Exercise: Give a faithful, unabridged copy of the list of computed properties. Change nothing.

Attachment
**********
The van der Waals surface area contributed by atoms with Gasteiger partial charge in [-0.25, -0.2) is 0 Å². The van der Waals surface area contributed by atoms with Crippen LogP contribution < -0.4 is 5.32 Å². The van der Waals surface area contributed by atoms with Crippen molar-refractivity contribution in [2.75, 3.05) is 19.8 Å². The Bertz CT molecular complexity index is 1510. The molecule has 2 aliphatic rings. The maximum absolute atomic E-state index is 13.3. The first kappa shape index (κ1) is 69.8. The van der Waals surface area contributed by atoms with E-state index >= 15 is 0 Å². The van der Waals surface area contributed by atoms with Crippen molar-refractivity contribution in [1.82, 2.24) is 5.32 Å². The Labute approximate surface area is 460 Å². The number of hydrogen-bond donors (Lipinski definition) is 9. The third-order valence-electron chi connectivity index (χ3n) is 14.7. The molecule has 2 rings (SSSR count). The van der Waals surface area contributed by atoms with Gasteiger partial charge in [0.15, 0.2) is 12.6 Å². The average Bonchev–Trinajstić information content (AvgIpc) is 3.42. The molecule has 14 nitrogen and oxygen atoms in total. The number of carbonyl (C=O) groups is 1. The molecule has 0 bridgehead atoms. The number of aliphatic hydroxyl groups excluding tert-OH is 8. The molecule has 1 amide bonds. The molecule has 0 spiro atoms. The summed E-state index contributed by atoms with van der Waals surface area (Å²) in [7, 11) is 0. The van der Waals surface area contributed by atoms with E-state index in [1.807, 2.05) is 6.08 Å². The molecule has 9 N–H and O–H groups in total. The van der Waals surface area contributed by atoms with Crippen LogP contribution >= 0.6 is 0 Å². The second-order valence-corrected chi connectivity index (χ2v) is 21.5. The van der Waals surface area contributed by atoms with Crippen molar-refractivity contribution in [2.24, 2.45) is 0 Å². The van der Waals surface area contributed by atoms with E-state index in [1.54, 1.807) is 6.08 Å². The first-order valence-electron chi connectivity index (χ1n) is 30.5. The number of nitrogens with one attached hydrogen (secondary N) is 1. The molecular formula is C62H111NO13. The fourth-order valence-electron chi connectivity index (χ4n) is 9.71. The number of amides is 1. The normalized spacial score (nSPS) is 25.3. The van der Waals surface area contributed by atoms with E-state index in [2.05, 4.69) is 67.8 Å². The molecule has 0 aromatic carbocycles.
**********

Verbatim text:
The van der Waals surface area contributed by atoms with Gasteiger partial charge in [-0.25, -0.2) is 0 Å². The van der Waals surface area contributed by atoms with Crippen LogP contribution < -0.4 is 5.32 Å². The van der Waals surface area contributed by atoms with Crippen molar-refractivity contribution in [2.75, 3.05) is 19.8 Å². The Bertz CT molecular complexity index is 1510. The molecule has 2 aliphatic rings. The maximum absolute atomic E-state index is 13.3. The first kappa shape index (κ1) is 69.8. The van der Waals surface area contributed by atoms with E-state index >= 15 is 0 Å². The van der Waals surface area contributed by atoms with Crippen molar-refractivity contribution in [1.82, 2.24) is 5.32 Å². The Labute approximate surface area is 460 Å². The number of hydrogen-bond donors (Lipinski definition) is 9. The third-order valence-electron chi connectivity index (χ3n) is 14.7. The molecule has 2 rings (SSSR count). The van der Waals surface area contributed by atoms with Gasteiger partial charge in [0.15, 0.2) is 12.6 Å². The average Bonchev–Trinajstić information content (AvgIpc) is 3.42. The molecule has 14 nitrogen and oxygen atoms in total. The number of carbonyl (C=O) groups is 1. The molecule has 0 bridgehead atoms. The number of aliphatic hydroxyl groups excluding tert-OH is 8. The molecule has 1 amide bonds. The molecule has 0 spiro atoms. The summed E-state index contributed by atoms with van der Waals surface area (Å²) in [7, 11) is 0. The van der Waals surface area contributed by atoms with E-state index in [1.807, 2.05) is 6.08 Å². The molecule has 9 N–H and O–H groups in total. The van der Waals surface area contributed by atoms with Crippen LogP contribution >= 0.6 is 0 Å². The second-order valence-corrected chi connectivity index (χ2v) is 21.5. The van der Waals surface area contributed by atoms with Crippen molar-refractivity contribution in [2.24, 2.45) is 0 Å². The van der Waals surface area contributed by atoms with E-state index in [1.54, 1.807) is 6.08 Å². The first-order valence-electron chi connectivity index (χ1n) is 30.5. The number of nitrogens with one attached hydrogen (secondary N) is 1. The molecular formula is C62H111NO13. The fourth-order valence-electron chi connectivity index (χ4n) is 9.71. The number of amides is 1. The normalized spacial score (nSPS) is 25.3. The van der Waals surface area contributed by atoms with E-state index in [2.05, 4.69) is 67.8 Å². The molecule has 0 aromatic carbocycles.